Parametric Equation Differentiation

In summary: I mean -2sin³t costidthis is a bit of a pain in the ass but you can do it!Thanks :)In summary, the homework statement is that a curve has parametric equaions: x = 2cot t, y = 2sin²t, 0 < t <= pi/2. Find an expression for dy/dx in terms of the parameter t.
  • #1
thomas49th
655
0

Homework Statement


A curve has parametric equaions:

x = 2cot t, y = 2sin²t, 0 < t <= pi/2

Find an expression for dy/dx in terms of the parameter t


The Attempt at a Solution



Not sure where to go. Do i need to make a Cartesian equation first?

Thanks :)
 
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  • #2
thomas49th said:
A curve has parametric equaions:

x = 2cot t, y = 2sin²t, 0 < t <= pi/2

Find an expression for dy/dx in terms of the parameter t

Hi thomas49th! :smile:

Hint: what is dy/dx in terms of dy/dt and dx/dt? :smile:
 
  • #3
dy/dt = 2cos²t
dx/dt = -2cosec²t

is that right?
 
  • #4
thomas49th said:
dy/dt = 2cos²t
dx/dt = -2cosec²t

is that right?
dy/dy is incorrect don't forget chain rule!

dx/dt is right.
 
  • #5
4cos²t ?

Is that right now

Thanks
 
  • #6
No!

[tex]y=2\sin^2 t[/tex]

[tex]\frac{dy}{dt}=4\sin t\cdot\frac{d}{dt}\sin t[/tex]
 
  • #7
[tex]4\sin t\cdot\frac{d}{dt}\sin t[/tex]

= 2sinxcosx

now where do i go?

Thanks
 
  • #8
Think how to get [tex] \frac{dy}{dx} [/tex] on its own. Basically eliminating the [tex] dt [/tex].
Any ideas?
 
  • #9
thomas49th said:
[tex]4\sin t\cdot\frac{d}{dt}\sin t[/tex]

= 2sinxcosx

now where do i go?

Thanks
Your constant is wrong.
 
  • #10
Now you answer tiny-tims original question:
tiny-tim said:
Hi thomas49th! :smile:

Hint: what is dy/dx in terms of dy/dt and dx/dt? :smile:
Remember that, even though "dy/dx" is not a fraction, it is defined as the limit of a fraction, and you can always treat it as if it were a fraction.
 
  • #11
dx/dt = -2cosec²t
dy/dt = 4sin(t)cos(t)now i don't know how to lay it out but i remeber somthing about flipping dy/dx around and everyone going you can't do that in the class. Can you show me?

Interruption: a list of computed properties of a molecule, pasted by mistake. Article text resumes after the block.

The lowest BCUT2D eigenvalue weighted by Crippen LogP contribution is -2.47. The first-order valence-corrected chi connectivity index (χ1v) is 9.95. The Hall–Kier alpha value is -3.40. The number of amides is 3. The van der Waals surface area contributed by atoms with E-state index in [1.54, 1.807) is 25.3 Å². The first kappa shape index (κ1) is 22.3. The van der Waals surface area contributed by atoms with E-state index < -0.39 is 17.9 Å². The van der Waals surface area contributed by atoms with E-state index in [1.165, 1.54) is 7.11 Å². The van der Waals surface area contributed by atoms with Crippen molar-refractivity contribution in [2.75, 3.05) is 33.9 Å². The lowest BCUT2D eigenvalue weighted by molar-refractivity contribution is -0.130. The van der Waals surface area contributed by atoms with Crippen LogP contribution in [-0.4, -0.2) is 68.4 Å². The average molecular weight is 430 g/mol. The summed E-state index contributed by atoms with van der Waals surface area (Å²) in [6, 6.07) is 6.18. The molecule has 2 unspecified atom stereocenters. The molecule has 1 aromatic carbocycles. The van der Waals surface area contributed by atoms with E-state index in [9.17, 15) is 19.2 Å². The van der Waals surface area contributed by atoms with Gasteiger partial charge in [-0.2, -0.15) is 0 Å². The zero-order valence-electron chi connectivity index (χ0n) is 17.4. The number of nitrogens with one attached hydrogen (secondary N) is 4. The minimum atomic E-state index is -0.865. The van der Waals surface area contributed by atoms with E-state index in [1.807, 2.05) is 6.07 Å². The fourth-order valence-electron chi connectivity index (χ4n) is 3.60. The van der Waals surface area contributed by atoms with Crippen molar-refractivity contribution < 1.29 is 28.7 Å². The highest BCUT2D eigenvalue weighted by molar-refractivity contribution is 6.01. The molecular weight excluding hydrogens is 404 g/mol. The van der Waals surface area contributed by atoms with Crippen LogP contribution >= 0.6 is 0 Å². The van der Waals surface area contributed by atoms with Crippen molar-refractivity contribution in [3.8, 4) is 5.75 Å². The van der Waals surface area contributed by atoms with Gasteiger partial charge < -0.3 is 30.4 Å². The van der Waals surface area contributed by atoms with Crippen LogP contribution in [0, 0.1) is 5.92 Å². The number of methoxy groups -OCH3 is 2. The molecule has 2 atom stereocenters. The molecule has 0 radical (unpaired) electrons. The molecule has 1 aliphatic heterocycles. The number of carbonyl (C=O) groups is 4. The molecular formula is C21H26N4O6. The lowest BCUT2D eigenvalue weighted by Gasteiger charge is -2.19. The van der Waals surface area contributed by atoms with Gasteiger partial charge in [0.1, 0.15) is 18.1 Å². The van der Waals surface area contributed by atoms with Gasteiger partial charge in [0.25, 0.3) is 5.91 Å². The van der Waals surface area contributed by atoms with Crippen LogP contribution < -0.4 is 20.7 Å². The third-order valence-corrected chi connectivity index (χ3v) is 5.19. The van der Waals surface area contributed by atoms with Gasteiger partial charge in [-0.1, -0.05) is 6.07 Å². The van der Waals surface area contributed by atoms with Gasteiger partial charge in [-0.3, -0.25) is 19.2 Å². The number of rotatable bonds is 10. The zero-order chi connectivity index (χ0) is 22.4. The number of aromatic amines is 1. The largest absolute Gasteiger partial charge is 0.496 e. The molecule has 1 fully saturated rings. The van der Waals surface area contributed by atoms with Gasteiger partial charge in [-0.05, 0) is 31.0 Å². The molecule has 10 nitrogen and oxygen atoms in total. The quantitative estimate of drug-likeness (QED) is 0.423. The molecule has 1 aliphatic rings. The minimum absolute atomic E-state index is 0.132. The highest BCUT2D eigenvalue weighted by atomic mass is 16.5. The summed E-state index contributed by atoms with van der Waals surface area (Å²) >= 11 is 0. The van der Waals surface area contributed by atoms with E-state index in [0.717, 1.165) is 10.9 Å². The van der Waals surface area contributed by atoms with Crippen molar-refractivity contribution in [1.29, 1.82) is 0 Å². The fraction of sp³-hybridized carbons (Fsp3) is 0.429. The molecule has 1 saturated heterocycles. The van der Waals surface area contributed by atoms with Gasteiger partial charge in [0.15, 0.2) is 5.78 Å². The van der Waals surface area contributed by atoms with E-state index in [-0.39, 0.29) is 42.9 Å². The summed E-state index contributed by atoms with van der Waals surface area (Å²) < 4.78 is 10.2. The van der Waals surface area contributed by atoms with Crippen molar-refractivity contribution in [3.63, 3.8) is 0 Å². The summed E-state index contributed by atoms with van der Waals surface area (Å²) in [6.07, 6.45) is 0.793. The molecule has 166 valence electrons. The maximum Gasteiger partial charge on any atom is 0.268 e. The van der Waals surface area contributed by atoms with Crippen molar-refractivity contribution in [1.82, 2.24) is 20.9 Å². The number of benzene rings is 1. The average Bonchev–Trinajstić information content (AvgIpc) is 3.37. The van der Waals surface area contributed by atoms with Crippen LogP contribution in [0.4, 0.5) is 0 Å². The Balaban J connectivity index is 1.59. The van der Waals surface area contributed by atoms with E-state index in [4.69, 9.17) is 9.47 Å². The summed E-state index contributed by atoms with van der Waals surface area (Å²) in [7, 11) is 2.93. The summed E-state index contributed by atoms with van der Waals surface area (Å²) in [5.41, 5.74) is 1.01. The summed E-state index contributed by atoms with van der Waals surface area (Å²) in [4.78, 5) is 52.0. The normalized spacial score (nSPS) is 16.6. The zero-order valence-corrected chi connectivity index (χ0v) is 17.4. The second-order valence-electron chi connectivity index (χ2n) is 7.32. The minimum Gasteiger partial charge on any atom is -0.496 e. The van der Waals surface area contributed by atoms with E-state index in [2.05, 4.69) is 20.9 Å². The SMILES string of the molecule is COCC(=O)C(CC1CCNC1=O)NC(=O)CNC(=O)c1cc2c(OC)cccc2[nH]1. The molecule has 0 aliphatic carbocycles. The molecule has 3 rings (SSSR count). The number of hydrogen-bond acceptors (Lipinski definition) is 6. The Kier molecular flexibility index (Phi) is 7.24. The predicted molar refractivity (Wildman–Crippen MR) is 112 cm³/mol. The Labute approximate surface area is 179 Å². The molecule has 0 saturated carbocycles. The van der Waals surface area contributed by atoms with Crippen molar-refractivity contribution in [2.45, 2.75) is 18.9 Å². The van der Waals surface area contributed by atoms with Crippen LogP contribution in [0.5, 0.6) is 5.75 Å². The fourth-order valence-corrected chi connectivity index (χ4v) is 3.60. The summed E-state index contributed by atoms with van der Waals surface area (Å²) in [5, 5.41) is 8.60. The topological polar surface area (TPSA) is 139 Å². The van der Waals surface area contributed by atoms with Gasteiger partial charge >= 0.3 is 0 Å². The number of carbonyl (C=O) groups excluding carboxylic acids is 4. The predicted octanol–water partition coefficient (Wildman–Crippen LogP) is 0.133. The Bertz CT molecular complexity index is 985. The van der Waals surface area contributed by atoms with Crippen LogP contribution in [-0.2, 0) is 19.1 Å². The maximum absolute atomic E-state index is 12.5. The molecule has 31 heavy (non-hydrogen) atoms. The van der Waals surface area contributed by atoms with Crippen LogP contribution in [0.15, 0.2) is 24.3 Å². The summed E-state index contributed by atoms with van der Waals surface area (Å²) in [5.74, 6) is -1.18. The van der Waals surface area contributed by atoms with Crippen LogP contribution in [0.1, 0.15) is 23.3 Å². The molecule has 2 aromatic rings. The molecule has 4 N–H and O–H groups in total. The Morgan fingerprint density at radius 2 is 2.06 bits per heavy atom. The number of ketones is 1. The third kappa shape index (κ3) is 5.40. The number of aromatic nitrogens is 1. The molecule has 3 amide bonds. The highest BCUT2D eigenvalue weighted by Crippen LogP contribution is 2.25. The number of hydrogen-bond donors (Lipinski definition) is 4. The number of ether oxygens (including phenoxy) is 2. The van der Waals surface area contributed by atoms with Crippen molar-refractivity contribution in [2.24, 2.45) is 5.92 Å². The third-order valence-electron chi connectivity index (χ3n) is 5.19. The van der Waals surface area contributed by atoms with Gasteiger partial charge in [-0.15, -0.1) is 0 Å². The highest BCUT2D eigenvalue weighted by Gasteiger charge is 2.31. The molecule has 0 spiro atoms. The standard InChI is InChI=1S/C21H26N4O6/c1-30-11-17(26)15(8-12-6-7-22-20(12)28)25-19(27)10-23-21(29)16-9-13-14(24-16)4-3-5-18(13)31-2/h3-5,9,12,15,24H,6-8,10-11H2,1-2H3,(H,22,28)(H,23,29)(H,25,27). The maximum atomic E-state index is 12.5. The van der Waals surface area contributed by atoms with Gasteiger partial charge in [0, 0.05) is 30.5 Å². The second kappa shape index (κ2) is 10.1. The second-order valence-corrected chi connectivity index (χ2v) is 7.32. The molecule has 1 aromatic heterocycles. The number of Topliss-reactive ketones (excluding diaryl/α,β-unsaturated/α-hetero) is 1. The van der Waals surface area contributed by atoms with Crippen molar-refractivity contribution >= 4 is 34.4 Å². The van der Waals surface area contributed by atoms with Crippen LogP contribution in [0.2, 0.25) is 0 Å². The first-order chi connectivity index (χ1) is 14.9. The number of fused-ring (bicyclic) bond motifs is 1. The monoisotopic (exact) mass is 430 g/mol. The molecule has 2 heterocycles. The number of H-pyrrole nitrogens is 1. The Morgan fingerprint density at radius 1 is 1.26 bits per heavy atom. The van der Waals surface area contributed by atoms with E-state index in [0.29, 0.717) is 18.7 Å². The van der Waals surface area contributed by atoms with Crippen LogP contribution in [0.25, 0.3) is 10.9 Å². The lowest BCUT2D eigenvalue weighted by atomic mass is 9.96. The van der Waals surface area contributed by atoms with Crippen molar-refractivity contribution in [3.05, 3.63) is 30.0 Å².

Thanks
 
  • #12
thomas49th said:
dx/dt = -2cosec²t
dy/dt = 4sin(t)cos(t)


now i don't know how to lay it out but i remeber somthing about flipping dy/dx around and everyone going you can't do that in the class. Can you show me?

Thanks

Hi thomas49th! :smile:

Draw a diagram …

x = 2cot t, y = 2sin²t, is a curve.

Draw any old curve, and pretend it's the right one.

Now makes some marks on the curve to indicate equal amounts of t.

Draw a right-angled triangle connecting two of those marks … one side along the curve, and the other two parallel to the x and y axes.

Then dy/dx is the gradient (slope) of the long side, isn't it?

And dy/dt is the right-hand side divided by the change in t.

And dx/dt is the bottom side divided by the change in t.

So (dy/dt)/(dx/dt) is the right side divided by the bottom side … which is the tangent of the slope of the long side … which is dy/dx … isn't it? :smile:
 
  • #13
Try dividing one equation by the other, but which one?
 
  • #14
(dy/dt) / (dx/dt)
= dy/dt * dt/dx
= dy/dx

yes yes. so now where. That was fun!

Thanks
 
  • #15
thomas49th said:
That was fun!

Maths is fun sometimes! :biggrin:
so now where.

So now apply your fun formula to:
thomas49th said:
dx/dt = -2cosec²t
dy/dt = 4sin(t)cos(t)

:smile:
 
  • #16
ahhh i see

[tex]\frac{dy}{dx} = \frac{4\sin t \cos t}{-2cosec^{2}t}[/tex]

which can be simplified to

[tex]\frac{dy}{dx} = \frac{-2\cos t}{\sin t}[/tex]

[tex]= -2 \cot t[/tex]

Is that right?
 
  • #17
No problem.
 
  • #18
thomas49th said:
ahhh i see

[tex]\frac{dy}{dx} = \frac{4\sin t \cos t}{-2cosec^{2}t}[/tex]

which can be simplified to

[tex]\frac{dy}{dx} = \frac{-2\cos t}{\sin t}[/tex]

[tex]= -2 \cot t[/tex]

Is that right?

erm … 1/cosec²t = sin²t. :rolleyes:

So dy/dx = … ? :smile:
 
  • #19
tiny-tim said:
erm … 1/cosec²t = sin²t. :rolleyes:

So dy/dx = … ? :smile:

o yea! I mean -2sin³t cost

easy

Ok. Now for the next bit i need to find the tangent where t = pi/4

For this should i get all trig terms the same using trig identities i know or sub t= pi/4 in straight away.

Thanks :)
 

What is a parametric equation?

A parametric equation is a mathematical representation of a curve or surface in which the coordinates of a point are expressed in terms of one or more parameters, such as time or distance.

What is differentiation?

Differentiation is a mathematical process that involves finding the rate of change of a function with respect to its input variable. It is also known as the slope or derivative of a function.

How is differentiation applied to parametric equations?

To differentiate a parametric equation, we use the chain rule, where the derivatives of the parametric variables are multiplied by the derivatives of the corresponding functions in the equation.

Why is differentiation important in parametric equations?

Differentiation allows us to find the instantaneous rate of change of a parametric curve at any given point. This is useful in many fields, such as physics, engineering, and economics, where understanding the rate of change of a variable is crucial.

What are some real-world applications of parametric equation differentiation?

Parametric equation differentiation has many practical applications, including motion analysis, calculating velocity and acceleration of objects, optimization problems, and modeling biological processes such as population growth.

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